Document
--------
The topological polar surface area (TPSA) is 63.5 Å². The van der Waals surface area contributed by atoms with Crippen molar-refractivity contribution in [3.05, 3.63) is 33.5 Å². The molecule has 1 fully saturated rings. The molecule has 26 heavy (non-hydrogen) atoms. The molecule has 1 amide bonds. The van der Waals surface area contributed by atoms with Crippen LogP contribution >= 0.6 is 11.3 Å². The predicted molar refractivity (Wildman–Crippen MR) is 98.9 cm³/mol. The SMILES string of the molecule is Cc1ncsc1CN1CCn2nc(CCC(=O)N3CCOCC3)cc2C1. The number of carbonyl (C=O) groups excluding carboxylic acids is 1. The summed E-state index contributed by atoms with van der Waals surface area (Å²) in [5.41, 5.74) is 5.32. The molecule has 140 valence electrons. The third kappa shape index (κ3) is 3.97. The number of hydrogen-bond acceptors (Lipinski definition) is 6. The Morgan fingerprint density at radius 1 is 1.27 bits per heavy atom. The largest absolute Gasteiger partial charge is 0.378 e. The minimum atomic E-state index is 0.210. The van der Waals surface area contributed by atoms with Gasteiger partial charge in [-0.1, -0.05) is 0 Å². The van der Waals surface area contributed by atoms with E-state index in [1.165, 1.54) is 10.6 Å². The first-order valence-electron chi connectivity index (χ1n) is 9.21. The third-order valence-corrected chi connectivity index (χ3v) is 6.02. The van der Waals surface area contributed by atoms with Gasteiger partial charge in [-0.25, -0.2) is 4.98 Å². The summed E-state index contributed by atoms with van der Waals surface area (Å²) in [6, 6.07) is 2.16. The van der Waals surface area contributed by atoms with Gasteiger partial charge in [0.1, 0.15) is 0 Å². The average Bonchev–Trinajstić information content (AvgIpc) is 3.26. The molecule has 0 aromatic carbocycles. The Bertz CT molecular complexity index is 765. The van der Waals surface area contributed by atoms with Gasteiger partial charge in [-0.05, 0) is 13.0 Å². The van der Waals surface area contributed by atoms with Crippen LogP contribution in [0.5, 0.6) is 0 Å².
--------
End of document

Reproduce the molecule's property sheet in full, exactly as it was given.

The topological polar surface area (TPSA) is 63.5 Å². The van der Waals surface area contributed by atoms with Crippen molar-refractivity contribution in [3.05, 3.63) is 33.5 Å². The molecule has 1 fully saturated rings. The molecule has 26 heavy (non-hydrogen) atoms. The molecule has 1 amide bonds. The van der Waals surface area contributed by atoms with Crippen LogP contribution >= 0.6 is 11.3 Å². The predicted molar refractivity (Wildman–Crippen MR) is 98.9 cm³/mol. The SMILES string of the molecule is Cc1ncsc1CN1CCn2nc(CCC(=O)N3CCOCC3)cc2C1. The number of carbonyl (C=O) groups excluding carboxylic acids is 1. The summed E-state index contributed by atoms with van der Waals surface area (Å²) in [5.41, 5.74) is 5.32. The molecule has 140 valence electrons. The third kappa shape index (κ3) is 3.97. The number of hydrogen-bond acceptors (Lipinski definition) is 6. The Morgan fingerprint density at radius 1 is 1.27 bits per heavy atom. The largest absolute Gasteiger partial charge is 0.378 e. The minimum atomic E-state index is 0.210. The van der Waals surface area contributed by atoms with Gasteiger partial charge in [-0.1, -0.05) is 0 Å². The van der Waals surface area contributed by atoms with E-state index in [1.165, 1.54) is 10.6 Å². The first-order valence-electron chi connectivity index (χ1n) is 9.21. The third-order valence-corrected chi connectivity index (χ3v) is 6.02. The van der Waals surface area contributed by atoms with Gasteiger partial charge in [-0.25, -0.2) is 4.98 Å². The summed E-state index contributed by atoms with van der Waals surface area (Å²) in [6, 6.07) is 2.16. The van der Waals surface area contributed by atoms with Gasteiger partial charge in [0.1, 0.15) is 0 Å². The average Bonchev–Trinajstić information content (AvgIpc) is 3.26. The molecule has 0 aromatic carbocycles. The Bertz CT molecular complexity index is 765. The van der Waals surface area contributed by atoms with Gasteiger partial charge in [-0.05, 0) is 13.0 Å². The van der Waals surface area contributed by atoms with Crippen LogP contribution in [0.5, 0.6) is 0 Å².